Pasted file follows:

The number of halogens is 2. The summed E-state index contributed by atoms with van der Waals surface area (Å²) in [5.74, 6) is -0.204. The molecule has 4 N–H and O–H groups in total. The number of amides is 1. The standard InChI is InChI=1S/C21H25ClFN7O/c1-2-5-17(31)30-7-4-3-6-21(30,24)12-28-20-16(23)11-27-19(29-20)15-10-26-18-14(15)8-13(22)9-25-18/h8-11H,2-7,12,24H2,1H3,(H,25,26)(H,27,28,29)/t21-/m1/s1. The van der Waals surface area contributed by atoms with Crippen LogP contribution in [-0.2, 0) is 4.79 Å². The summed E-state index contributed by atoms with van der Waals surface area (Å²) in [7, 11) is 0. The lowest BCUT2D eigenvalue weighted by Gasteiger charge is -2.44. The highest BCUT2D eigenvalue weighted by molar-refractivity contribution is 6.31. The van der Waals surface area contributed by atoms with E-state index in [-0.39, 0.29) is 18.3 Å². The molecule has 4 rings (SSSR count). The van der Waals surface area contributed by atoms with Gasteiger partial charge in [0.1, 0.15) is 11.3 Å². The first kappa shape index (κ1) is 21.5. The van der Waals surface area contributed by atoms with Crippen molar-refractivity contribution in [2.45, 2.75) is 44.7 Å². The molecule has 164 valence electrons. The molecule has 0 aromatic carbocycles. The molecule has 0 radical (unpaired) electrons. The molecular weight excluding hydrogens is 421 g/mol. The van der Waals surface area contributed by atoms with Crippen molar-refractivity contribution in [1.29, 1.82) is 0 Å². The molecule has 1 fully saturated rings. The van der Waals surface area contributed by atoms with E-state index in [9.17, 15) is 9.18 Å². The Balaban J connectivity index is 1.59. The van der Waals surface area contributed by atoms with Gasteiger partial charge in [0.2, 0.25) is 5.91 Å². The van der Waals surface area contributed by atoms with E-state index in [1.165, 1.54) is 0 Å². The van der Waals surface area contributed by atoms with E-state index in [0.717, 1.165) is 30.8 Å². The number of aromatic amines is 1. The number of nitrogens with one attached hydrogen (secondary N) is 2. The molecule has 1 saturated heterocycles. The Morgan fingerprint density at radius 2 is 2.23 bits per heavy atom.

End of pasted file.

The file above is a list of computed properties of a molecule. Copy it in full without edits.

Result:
The number of halogens is 2. The summed E-state index contributed by atoms with van der Waals surface area (Å²) in [5.74, 6) is -0.204. The molecule has 4 N–H and O–H groups in total. The number of amides is 1. The standard InChI is InChI=1S/C21H25ClFN7O/c1-2-5-17(31)30-7-4-3-6-21(30,24)12-28-20-16(23)11-27-19(29-20)15-10-26-18-14(15)8-13(22)9-25-18/h8-11H,2-7,12,24H2,1H3,(H,25,26)(H,27,28,29)/t21-/m1/s1. The van der Waals surface area contributed by atoms with Crippen LogP contribution in [-0.2, 0) is 4.79 Å². The summed E-state index contributed by atoms with van der Waals surface area (Å²) in [7, 11) is 0. The lowest BCUT2D eigenvalue weighted by Gasteiger charge is -2.44. The highest BCUT2D eigenvalue weighted by molar-refractivity contribution is 6.31. The van der Waals surface area contributed by atoms with E-state index in [-0.39, 0.29) is 18.3 Å². The molecule has 4 rings (SSSR count). The van der Waals surface area contributed by atoms with Gasteiger partial charge in [0.1, 0.15) is 11.3 Å². The first kappa shape index (κ1) is 21.5. The van der Waals surface area contributed by atoms with Crippen molar-refractivity contribution in [2.45, 2.75) is 44.7 Å². The molecule has 164 valence electrons. The molecule has 0 aromatic carbocycles. The molecule has 0 radical (unpaired) electrons. The molecular weight excluding hydrogens is 421 g/mol. The van der Waals surface area contributed by atoms with Crippen molar-refractivity contribution in [1.29, 1.82) is 0 Å². The molecule has 1 fully saturated rings. The van der Waals surface area contributed by atoms with E-state index in [9.17, 15) is 9.18 Å². The Balaban J connectivity index is 1.59. The van der Waals surface area contributed by atoms with Gasteiger partial charge in [0.2, 0.25) is 5.91 Å². The van der Waals surface area contributed by atoms with E-state index in [1.165, 1.54) is 0 Å². The van der Waals surface area contributed by atoms with E-state index in [0.717, 1.165) is 30.8 Å². The number of aromatic amines is 1. The number of nitrogens with one attached hydrogen (secondary N) is 2. The molecule has 1 saturated heterocycles. The Morgan fingerprint density at radius 2 is 2.23 bits per heavy atom.